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[whitespace] Mike White What a Sucker: After nearly 20 years, Buck (Mike White) still obsesses over Chuck, a childhood friend.

There's No Place Like Home

A twentysomething man refuses to grow up in 'Chuck & Buck'

By Davina Baum

A 27-YEAR-OLD MAN moves to L.A., holes himself up in a motel room, and sits down to write a play and get it staged. That's about where the standard storyline ends, and Chuck and Buck begins. Buck, the aspiring playwright, has just lost his mother; withdrawn $10,000 in cash from his bank account; packed up the station wagon with his matchbox toys, ubiquitous lollipops, and old records; and arrives in L.A. at the Little Prince Motel determined to rekindle a significant childhood relationship with Chuck. Writer Mike White (who plays Buck) has crafted a delicate story around the point at which boyish wonder and adult sensibilities clash.

These men--once the best of friends--couldn't be more different. Chuck (Chris Weitz) now goes by Charlie. He has embraced adulthood in all its mature glory: He's a successful record executive with a lovely fiancée and a carefully appointed house. Buck, on the other hand, has lived with his mother until her recent death, and is arrested in development, still an 11-year-old despite teeth rotted out from lollipop abuse and a pale blue Members Only jacket (his unwittingly "retro" wardrobe is hit-and-miss amongst the L.A. cognoscenti).

The plot swerves from typical idiot savant fare: Buck's childishness is not romanticized a la Forrest Gump. He is assigned an aggressively sexual nature from the outset. At his mother's wake--Charlie and Buck's reunion--Buck gropes at Charlie, attempting to re-establish the childhood experimentation that marked the relationship for Buck--and that Charlie has distanced himself from. Buck moves to L.A., not for friendship, but for love; he has never recovered from the boyish romance that the two shared.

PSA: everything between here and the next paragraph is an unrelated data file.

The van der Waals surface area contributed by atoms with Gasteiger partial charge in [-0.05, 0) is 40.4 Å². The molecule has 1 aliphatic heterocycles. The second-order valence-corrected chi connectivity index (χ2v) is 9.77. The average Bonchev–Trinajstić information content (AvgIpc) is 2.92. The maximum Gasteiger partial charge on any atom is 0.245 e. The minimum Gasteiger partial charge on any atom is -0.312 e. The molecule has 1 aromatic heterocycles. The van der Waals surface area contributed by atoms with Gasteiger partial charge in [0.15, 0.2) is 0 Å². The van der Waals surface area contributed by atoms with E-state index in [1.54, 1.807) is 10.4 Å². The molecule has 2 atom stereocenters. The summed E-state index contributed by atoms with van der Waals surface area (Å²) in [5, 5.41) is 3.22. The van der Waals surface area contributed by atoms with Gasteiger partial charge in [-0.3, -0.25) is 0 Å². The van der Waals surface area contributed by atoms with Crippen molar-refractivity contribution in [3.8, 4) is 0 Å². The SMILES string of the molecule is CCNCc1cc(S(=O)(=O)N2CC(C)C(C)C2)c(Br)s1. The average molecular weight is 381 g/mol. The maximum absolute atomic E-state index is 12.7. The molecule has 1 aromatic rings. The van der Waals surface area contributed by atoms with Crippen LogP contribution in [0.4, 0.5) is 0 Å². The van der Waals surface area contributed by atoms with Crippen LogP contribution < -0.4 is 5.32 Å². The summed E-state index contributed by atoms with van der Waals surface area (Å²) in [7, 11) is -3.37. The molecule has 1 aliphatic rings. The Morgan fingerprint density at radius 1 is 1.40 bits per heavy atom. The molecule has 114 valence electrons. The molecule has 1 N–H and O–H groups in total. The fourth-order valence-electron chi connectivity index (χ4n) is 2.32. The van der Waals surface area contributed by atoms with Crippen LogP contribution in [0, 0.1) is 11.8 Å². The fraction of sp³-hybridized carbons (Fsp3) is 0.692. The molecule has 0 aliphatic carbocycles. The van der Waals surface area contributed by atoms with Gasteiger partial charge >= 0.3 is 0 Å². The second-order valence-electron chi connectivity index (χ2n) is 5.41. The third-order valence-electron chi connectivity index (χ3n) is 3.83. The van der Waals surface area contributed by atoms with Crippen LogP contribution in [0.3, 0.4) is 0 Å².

Shot entirely in digital video, the film's washed-out flashbacks and faces framed in bright light complement some exceptional acting. White, in particular, offers an amazing rendering of the boy-man, from his charming anticipation at seeing Buck to the pain and disappointment of unrealized fantasies--writ large in extreme close-ups. The film's end modifies the standard coming-of-age trope, heralded by The Graduate-esque early scene with Buck escaping to the bottom of a swimming pool. But the modification is that it is not necessarily Buck, the child, who comes of age: The two men manage to meet in the middle, finding a reconciliation out of the conflict between hanging on too hard to childhood, and embracing maturity too strongly.

Chuck & Buck (R; 96 min.) directed by Miguel Arteta, written by Mike White, photographed by Chuy Chávez, and starring Mike White and Chris Weitz, plays in Palo Alto at the Palo Alto Sqare and opens Fri in San Jose at the Towne Theater.

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From the July 20-26, 2000 issue of Metro, Silicon Valley's Weekly Newspaper.

Copyright © 2000 Metro Publishing Inc. Metroactive is affiliated with the Boulevards Network.

For more information about the San Jose/Silicon Valley area, visit sanjose.com.

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